Dear 43 Things Users,

10 years after introducing 43 Things to the world, we have decided we have met our last goal: completing the incredible experience that has been 43 Things. Please join us in giving one last cheer to all the folks who have shared their goals with the world, as well as all the people who have worked at The Robot Co-op to build this incredible website. We won a Webby Award, published a book, and brought happiness to a lot of people.

Starting today, 43 Things users can export their goals and entries from the site. Starting August 15, we will make the site “read only”. 43 Things users will still be able to view the site and export their content, but we won’t be taking any new content from users. We hope to leave the site up for folks to see and download their content until the end of the year. Ending on New Year’s Eve takes us full circle.

It has been a long ride (one of our original goals was to "build a company that lasts at least 2 years” - we beat that one!) While we wish the site could live on, it has suffered from a number of challenges - changes in how people use the site, the advertising industry, and how search engines view the site. We wish the outcome was different – but we’ve always been realistic about when our goals are met and when they aren't.

As of today, you will be able to download your goals and entries. See more about that on the FAQ page. Thanks for 10 great years of goal-setting and achieving.

- The Robots.

Export My Content
FAQ
run 100 miles in 100 days
Getting started with running :)

This may be a bit of a pre-emptive review, but it feels like I could do with a bit of a boost, so it seems a good time to look back over how far I’ve come.

This isn’t the first time I’ve attempted the C25K programme. Over the past four years I’ve had three stalled attempts at starting. The first two times I went for slightly overambitious early morning runs, not realising that I was running too fast, that while it was exhilarating, it wasn’t much use if I couldn’t finish the first 60 second interval, nevermind the whole session and was too discouraged to try again, convinced that I was just too heavy to run. The third time, I finally slowed down sufficiently by running indoors, and was incredibly proud of myself for making it into week 4, when I moved to a new area and had a lot less time on my hands. The programme slipped away, but at least I knew that I could do it, if I gave myself a break and didn’t push too hard.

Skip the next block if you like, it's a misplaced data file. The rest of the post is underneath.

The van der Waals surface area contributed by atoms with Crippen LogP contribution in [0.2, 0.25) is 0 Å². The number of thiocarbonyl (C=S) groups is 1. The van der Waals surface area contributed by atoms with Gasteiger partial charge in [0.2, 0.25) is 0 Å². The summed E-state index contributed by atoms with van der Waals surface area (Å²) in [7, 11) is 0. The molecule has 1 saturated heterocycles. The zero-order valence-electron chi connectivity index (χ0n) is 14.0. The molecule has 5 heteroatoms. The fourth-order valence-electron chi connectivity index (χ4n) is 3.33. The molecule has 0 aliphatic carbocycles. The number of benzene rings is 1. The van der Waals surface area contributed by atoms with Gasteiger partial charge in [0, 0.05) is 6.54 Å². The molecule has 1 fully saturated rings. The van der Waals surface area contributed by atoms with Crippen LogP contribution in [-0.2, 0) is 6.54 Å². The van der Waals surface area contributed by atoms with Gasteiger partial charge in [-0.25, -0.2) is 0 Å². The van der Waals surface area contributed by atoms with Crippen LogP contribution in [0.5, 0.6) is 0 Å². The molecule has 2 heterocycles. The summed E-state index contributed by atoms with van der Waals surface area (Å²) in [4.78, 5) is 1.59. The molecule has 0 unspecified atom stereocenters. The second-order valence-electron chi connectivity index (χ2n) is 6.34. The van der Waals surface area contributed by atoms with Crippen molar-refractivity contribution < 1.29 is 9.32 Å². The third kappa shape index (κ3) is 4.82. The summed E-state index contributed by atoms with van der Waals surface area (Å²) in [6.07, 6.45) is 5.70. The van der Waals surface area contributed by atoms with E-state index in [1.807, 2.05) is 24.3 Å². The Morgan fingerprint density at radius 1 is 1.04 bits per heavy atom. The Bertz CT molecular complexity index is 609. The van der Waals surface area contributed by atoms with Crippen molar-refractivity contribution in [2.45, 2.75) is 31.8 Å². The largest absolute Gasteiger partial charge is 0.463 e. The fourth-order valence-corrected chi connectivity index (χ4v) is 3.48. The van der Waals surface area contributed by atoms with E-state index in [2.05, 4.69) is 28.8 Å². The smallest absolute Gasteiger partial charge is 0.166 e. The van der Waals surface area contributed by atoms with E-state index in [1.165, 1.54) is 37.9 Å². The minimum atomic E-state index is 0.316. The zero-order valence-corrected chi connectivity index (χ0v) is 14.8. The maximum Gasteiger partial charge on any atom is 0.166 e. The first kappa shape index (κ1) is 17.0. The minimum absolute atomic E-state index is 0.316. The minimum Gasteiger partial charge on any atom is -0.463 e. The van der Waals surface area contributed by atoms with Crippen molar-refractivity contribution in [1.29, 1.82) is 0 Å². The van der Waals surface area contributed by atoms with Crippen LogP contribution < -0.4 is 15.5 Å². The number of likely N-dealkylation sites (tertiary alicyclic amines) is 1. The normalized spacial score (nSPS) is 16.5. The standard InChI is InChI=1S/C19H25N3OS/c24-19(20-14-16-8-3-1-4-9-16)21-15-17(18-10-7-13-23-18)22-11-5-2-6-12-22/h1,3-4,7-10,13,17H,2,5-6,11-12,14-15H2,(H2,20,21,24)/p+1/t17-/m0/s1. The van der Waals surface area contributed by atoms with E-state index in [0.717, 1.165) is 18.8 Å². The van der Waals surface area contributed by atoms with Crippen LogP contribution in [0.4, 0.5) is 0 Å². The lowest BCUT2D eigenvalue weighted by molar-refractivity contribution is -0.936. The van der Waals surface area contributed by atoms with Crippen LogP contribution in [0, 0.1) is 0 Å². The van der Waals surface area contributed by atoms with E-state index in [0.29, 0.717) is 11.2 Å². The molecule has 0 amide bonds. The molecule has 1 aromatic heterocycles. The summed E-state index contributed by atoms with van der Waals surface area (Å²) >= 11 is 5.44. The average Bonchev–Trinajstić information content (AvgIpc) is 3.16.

Starting again this time was a bit of an accident… but a happy one. I was texting a friend about how reasonable the programme is, and when he asked me why I didn’t finish it. ‘Sod it, I’ll start tonight,’ I replied. I’d known for a long time that it was something I could and should do, but telling someone about it, knowing I would be asked how it was going over the coming days, was real motivation to actually get going.

Being fairly overweight (230ish lbs), I’m incredibly self-conscious when it comes to exercising in front of people, especially outdoors, so I knew I’d need a plan to get started and build some confidence before I hit the streets properly. I’d been thinking about starting C25K again for months, so I had already downloaded a batch of podcasts and scoped out a multi-storey car park next to my street. It was a reasonable size, good surface, quiet and safe; so in the evenings I could huff and puff, plodding along as slowly as I needed to without worrying about being overlooked.

That first run was harder than I’d expected it to be. I was disappointed at how tired I got during the 60 second runs, and how slowly I had to go to finish them. I was determined not to beat myself up though. All that mattered was that I did the time and finished the intervals, I had plenty of time to build up time and speed, but it was only going to happen if I persisted. Besides, the slower I started, the more impressive my improvements would be.



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